Educational attainment

Educational attainment is a commonly used proxy for the stock of human capital – say, the skills available in the population and the labour force. As globalisation and technology continue to re-shape the needs of labour markets worldwide, the demand for individuals with a broader knowledge base and more specialised skills, e.g. advanced analytical capacities, and complex communication skills, continues to rise. As a result, more individuals are pursuing higher levels of education now than in previous generations, leading to significant shifts in attainment levels over time within countries.

Definition

Educational attainment refers to the highest level of education completed by a person, shown as a percentage of all persons in that age group. Below upper secondary education includes early childhood education, primary education or lower secondary education. Programmes at the lower secondary education level are designed to lay the foundation across a wide range of subjects. Programmes at the upper secondary level are more specialised and offer students more choices and diverse pathways for completing their secondary education. Tertiary education includes short-cycle tertiary education, bachelor’s, master’s, or doctoral or equivalent levels.

Comparability

The International Standard Classification of Education (ISCED 2011) is used to define the levels of education in a comparable way across countries. The ISCED 2011 Operational Manual: Guidelines for Classifying National Education Programmes and Related Qualifications describes ISCED 2011 education programmes and attainment levels and examples for each country.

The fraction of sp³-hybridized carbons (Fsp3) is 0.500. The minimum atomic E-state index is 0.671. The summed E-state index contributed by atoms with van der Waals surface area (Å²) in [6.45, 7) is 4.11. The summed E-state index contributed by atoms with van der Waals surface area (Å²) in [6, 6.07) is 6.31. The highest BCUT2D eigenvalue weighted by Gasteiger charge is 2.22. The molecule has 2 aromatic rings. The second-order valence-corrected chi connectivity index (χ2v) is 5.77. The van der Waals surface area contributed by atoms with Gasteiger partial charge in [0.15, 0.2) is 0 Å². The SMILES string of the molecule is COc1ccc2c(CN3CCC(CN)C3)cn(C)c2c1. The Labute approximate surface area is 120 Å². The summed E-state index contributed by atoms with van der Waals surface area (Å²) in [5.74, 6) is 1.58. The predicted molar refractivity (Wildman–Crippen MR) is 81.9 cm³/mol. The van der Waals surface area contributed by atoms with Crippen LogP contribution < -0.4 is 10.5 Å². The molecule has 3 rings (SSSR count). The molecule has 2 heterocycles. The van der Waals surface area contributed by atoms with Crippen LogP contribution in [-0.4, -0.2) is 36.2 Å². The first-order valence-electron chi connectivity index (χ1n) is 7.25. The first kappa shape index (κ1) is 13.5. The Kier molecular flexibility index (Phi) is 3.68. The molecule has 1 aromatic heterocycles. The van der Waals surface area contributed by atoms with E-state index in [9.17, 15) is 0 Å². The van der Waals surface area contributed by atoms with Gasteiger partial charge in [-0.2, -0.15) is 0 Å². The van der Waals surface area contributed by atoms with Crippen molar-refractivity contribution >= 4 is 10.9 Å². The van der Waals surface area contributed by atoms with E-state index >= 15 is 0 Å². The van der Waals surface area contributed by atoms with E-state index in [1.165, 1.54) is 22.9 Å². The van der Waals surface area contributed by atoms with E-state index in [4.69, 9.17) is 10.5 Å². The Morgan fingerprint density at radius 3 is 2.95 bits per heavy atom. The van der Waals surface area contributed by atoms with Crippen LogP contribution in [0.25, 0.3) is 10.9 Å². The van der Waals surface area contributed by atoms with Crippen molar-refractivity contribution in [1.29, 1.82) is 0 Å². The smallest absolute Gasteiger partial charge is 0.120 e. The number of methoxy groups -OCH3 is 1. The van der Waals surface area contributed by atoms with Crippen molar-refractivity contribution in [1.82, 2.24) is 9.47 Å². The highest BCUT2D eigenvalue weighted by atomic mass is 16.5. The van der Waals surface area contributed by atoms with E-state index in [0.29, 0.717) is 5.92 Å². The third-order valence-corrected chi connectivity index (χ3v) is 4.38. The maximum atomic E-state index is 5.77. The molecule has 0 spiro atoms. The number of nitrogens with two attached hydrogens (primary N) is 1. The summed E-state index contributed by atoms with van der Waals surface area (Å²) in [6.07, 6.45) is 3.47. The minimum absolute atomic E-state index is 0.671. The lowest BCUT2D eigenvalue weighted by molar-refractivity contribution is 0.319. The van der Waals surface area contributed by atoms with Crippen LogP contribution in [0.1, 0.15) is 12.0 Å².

Note that data for Brazil, Chile, France and Russia for 2014 refer to 2013 and for South Africa to year 2012. Data for Indonesia for 2014 refer to 2011 and data for 2010 refer to 2006. In the United Kingdom, data for upper secondary attainment include completion of a sufficient volume and standard of programmes that would be classified individually as completion of intermediate upper secondary programmes (18% of the adults are under this group).

Overview

An indication of long-term trends in educational attainment can be obtained by comparing the current attainment levels of younger and older adults. Tertiary attainment levels have increased considerably over the past 30 years. On average across OECD countries, 41% of 25-34 year-olds have a tertiary attainment, compared with 25% of 55-64 year-olds. Canada, Korea and Russia lead in the proportion of young adults (25-34 year-olds) with a tertiary attainment, with 55% or more having reached this level of education. In Ireland, Korea and Poland, there is a difference of 25 percentage points or more between the proportion of young adults and older adults who have attained this level of education.

In 2014, over 30% of the population aged between 25 and 64 has attained tertiary level education in more than half of the OECD countries. On average across OECD countries, 24% of adults now have only primary or lower secondary levels of education, 43% have upper secondary education and 34% have a tertiary qualification.

Sources

Further information

Analytical publications

Statistical publications

Online databases

Websites

Table. Educational attainment

 http://dx.doi.org/10.1787/888933336678

Population that has attained tertiary education
Percentage, 2014
picture

 http://dx.doi.org/10.1787/888933335606